Or, for more ideas for your own playing be sure to watch his Bona Jam Tracks via JoeBonamassaTV (website and YouTube). Here, Joe shows us how he plays “The Ballad Of John Henry”.

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JOE BONAMASSA GUITAR LESSON

JOE BONAMASSA BEST BLUES ARTISTS ELECTRIC BLUES LICKS GUITAR LESSON

Joe-Bonamassa-pic3-1050x700

JOE BONAMASSA TALKS US THROUGH SOME OF THE GO-TO LICKS THAT DEFINE HIS HOT, HIGH-ENERGY STYLE OF BLUES GUITAR.

He didn’t have any of his visiting electrics with him, however a dazzling Gibson Collector’s Choice ’57 Goldtop Les Paul. It sounded staggering through the Lazy J combo we obtained from John Henry’s for the event.

When Joe was connected to and warmed up, he clarified some of his best soul moves for us, lick by lick.

Black Leather - Ernie Ball JB Signature Blues Boy Guitar Strap
Legendary Licks Tab Book
Hand Signed Blues Deluxe Tab Book

Joe exhibits a cool method for adding thickness to soul-filled doublestops by utilizing a more extensive interim. The minor third (top note) is pushed up to the major third, making an incomplete significant harmony, and whatever is left of the lick utilizes a G soul scale (G Bb C Db D F). This would function admirably on the last four bars of a 12-bar soul.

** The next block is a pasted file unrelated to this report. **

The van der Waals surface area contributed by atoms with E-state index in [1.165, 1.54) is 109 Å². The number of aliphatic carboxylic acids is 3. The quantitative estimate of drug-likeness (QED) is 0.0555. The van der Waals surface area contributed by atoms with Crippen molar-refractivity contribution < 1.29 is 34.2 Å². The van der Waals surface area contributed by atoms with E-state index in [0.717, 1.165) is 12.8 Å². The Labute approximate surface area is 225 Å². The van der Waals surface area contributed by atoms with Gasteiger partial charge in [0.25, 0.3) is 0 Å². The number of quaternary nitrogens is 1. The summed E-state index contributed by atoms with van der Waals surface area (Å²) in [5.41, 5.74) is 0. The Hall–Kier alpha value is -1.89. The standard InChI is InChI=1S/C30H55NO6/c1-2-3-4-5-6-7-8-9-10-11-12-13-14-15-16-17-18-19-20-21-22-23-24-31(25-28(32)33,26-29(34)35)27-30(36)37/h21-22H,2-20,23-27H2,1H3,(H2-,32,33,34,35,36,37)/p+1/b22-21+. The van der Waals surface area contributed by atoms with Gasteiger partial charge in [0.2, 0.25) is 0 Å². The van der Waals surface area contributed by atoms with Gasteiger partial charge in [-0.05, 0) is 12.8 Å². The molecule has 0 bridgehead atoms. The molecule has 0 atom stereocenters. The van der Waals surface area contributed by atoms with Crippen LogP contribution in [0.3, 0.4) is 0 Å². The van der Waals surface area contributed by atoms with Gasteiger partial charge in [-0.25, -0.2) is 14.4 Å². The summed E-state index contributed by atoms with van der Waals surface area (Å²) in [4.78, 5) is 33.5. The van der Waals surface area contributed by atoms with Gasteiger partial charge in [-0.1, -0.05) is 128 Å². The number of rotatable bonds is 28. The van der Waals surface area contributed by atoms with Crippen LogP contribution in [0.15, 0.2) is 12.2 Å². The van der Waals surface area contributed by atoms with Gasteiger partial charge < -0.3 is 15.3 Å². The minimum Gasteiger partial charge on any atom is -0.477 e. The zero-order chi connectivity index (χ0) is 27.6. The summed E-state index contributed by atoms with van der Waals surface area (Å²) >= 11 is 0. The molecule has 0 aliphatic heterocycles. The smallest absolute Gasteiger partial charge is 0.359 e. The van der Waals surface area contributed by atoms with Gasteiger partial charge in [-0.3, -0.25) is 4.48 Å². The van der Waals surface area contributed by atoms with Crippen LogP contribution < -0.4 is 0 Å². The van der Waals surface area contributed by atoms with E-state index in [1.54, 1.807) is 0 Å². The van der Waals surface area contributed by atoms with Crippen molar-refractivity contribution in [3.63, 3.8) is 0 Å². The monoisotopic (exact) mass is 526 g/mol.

“This is an incredible approach to begin a soul in case you’re with your sticking mates, and perhaps they say, ‘Hey, you kick it off’. Attempt this little lick out for size – its extraordinary for beginning a soul, on the grounds that you get these unpropitious sort of half-curves inside the harmony. It’s a considerable measure of fun in the event that you can get your hands prepared to suspect the progressions and curve down. Furthermore the genuine trap with that is verifying that the inflection’s privilege, in light of the fact that in the event that you don’t get that privilege it simply seems like you’re committing a considerable measure of errors!”

In this lesson, Joe indicates how an information of harmony reversals can help you get thick, substantial sounds, actually when the current harmony’s root note isn’t especially low on the guitar. At the point when the harmony moves from G to C (bar 3), he plays a second reversal C harmony (with G, the fifth, at the base), keeping things low and sharp!

“A standout amongst the most normally made inquiries is the way you get from point A to point B when you’re soloing, for example, when you’re beginning high [among the upper frets] and you need to go drop down on the fretboard. So I contemplate the fretboard regarding pieces.

“So on the off chance that you need to do a falling lick down the neck, you pull [blocks of notes] from each one of these territories. That likewise helps you in mid-solo to simply look down and afterward in case you’re in threat of getting adhered [for where to go next], you can sort of right the boat once it begins posting.”